Our study showed that younger men (aged ≤50 years) who underwent RP were more likely to present with low-risk PCa and had tumors characterized by more favorable pathologic features than their older counterparts. After performing propensity score matching to control selection bias, younger men were shown to have lower pathologic Gleason score and pathologic stages than their older counterparts. Moreover, multivariate analysis showed that pathologic Gleason score and extracapsular extension were independent predictors of BCR status outcome following RP. Unlike age, PSA level, pathologic Gleason score, extracapsular extension, seminal vesicle invasion, lymph node involvement, and positive surgical margin were shown to significantly affect postoperative BCR status outcome, which is consistent with the results reported in a previous study. With respect to functional outcomes, younger men were observed to have enhanced recovery of urinary continence and erectile function compared with their older counterparts.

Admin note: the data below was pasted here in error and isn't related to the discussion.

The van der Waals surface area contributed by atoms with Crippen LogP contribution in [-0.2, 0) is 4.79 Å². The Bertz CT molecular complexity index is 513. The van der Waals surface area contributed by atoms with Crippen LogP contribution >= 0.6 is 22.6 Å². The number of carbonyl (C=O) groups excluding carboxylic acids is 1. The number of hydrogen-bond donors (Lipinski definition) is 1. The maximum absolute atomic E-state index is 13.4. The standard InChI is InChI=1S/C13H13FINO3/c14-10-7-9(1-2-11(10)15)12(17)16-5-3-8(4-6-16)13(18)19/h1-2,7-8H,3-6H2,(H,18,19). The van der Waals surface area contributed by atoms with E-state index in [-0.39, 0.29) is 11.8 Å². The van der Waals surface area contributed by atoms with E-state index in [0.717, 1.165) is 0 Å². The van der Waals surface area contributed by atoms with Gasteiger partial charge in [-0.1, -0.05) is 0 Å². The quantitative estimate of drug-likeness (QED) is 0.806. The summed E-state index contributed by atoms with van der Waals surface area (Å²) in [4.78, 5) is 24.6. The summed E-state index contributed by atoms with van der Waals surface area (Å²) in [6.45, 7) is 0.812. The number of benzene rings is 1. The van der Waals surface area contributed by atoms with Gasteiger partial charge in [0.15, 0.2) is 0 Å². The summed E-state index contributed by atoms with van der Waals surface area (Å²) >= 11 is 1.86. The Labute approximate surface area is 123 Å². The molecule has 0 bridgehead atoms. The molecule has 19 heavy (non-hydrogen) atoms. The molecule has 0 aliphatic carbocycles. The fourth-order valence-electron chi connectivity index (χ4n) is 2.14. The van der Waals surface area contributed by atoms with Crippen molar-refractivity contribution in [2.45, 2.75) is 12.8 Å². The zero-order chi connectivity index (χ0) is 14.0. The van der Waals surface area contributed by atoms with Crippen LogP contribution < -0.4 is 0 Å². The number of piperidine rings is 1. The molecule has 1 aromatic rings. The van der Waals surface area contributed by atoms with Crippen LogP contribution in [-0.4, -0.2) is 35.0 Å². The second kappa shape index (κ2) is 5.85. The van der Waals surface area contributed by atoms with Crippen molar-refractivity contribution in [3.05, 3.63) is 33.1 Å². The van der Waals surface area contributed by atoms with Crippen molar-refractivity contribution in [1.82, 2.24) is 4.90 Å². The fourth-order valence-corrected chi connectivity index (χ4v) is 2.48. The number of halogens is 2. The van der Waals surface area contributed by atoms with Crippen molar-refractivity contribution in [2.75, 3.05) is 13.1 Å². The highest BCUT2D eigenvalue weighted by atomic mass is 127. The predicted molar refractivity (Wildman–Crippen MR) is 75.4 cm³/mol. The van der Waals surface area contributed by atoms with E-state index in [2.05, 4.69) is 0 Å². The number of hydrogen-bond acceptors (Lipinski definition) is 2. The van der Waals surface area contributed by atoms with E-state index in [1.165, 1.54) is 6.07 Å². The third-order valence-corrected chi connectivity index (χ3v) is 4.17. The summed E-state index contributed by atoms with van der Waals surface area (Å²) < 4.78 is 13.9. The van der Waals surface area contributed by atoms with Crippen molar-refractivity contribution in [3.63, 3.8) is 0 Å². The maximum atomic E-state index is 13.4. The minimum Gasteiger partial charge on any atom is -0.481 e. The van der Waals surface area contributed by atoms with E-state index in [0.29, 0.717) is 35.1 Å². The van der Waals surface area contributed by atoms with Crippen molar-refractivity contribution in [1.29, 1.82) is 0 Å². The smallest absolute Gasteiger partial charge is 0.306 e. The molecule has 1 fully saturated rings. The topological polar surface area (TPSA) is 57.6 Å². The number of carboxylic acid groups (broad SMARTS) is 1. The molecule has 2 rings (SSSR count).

Classically, PCa in younger men was generally considered more aggressive, as described by reports published in the 1970s and 1980s.,, However, a number of more contemporary studies have reported otherwise. Siddiqui et al. examined the effect of age at RP on postoperative outcome and reported that survival in younger patients undergoing RP, despite having more favorable clinicopathologic features, was similar to that in their older counterparts. Furthermore, a multi-institutional study from the United States showed that men aged <50 years at diagnosis had relatively more favorable pathologic profile and better BCR status outcome after RP than older patients. In contrast, a German study by Becker et al. showed that men aged <50 years who underwent RP were more likely to harbor low-risk, organ-confined, and low-grade tumors and that age was not a significant factor for BCR status outcome following RP. Kinnear et al. performed a similar study that included Australian men with PCa and reported that men aged ≤50 years had less aggressive clinical characteristics but similar rates of adjusted BCR after primary treatment. Such results from contemporary series can be considered similar to our findings to some extent.